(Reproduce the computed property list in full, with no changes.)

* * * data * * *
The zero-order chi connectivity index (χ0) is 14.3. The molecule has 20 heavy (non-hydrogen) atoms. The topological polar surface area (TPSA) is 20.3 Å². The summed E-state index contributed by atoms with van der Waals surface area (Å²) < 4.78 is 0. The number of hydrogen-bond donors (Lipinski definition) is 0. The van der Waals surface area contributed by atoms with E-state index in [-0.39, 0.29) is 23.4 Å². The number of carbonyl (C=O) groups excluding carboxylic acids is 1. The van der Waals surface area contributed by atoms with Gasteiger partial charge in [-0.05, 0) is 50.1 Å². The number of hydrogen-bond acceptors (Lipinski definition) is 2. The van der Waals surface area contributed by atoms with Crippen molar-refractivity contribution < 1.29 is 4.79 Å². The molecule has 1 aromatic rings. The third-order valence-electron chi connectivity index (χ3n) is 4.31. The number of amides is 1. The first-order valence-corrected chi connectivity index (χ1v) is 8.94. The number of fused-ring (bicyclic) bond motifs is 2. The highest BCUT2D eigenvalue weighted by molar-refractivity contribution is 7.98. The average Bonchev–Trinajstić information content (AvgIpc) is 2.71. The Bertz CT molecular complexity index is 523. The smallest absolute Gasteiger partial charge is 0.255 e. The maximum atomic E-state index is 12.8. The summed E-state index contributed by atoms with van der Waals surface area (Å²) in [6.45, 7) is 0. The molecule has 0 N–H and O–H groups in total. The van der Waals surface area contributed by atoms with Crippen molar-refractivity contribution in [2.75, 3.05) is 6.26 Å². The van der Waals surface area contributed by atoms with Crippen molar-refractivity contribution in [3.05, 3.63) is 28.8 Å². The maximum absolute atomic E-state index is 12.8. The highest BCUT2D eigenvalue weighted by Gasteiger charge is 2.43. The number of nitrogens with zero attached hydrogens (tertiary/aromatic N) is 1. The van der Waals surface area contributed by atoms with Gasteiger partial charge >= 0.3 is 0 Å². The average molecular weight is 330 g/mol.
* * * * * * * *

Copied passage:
The zero-order chi connectivity index (χ0) is 14.3. The molecule has 20 heavy (non-hydrogen) atoms. The topological polar surface area (TPSA) is 20.3 Å². The summed E-state index contributed by atoms with van der Waals surface area (Å²) < 4.78 is 0. The number of hydrogen-bond donors (Lipinski definition) is 0. The van der Waals surface area contributed by atoms with E-state index in [-0.39, 0.29) is 23.4 Å². The number of carbonyl (C=O) groups excluding carboxylic acids is 1. The van der Waals surface area contributed by atoms with Gasteiger partial charge in [-0.05, 0) is 50.1 Å². The number of hydrogen-bond acceptors (Lipinski definition) is 2. The van der Waals surface area contributed by atoms with Crippen molar-refractivity contribution < 1.29 is 4.79 Å². The molecule has 1 aromatic rings. The third-order valence-electron chi connectivity index (χ3n) is 4.31. The number of amides is 1. The first-order valence-corrected chi connectivity index (χ1v) is 8.94. The number of fused-ring (bicyclic) bond motifs is 2. The highest BCUT2D eigenvalue weighted by molar-refractivity contribution is 7.98. The average Bonchev–Trinajstić information content (AvgIpc) is 2.71. The Bertz CT molecular complexity index is 523. The smallest absolute Gasteiger partial charge is 0.255 e. The maximum atomic E-state index is 12.8. The summed E-state index contributed by atoms with van der Waals surface area (Å²) in [6.45, 7) is 0. The molecule has 0 N–H and O–H groups in total. The van der Waals surface area contributed by atoms with Crippen molar-refractivity contribution in [2.75, 3.05) is 6.26 Å². The van der Waals surface area contributed by atoms with Crippen molar-refractivity contribution in [3.05, 3.63) is 28.8 Å². The maximum absolute atomic E-state index is 12.8. The highest BCUT2D eigenvalue weighted by Gasteiger charge is 2.43. The number of nitrogens with zero attached hydrogens (tertiary/aromatic N) is 1. The van der Waals surface area contributed by atoms with Gasteiger partial charge >= 0.3 is 0 Å². The average molecular weight is 330 g/mol.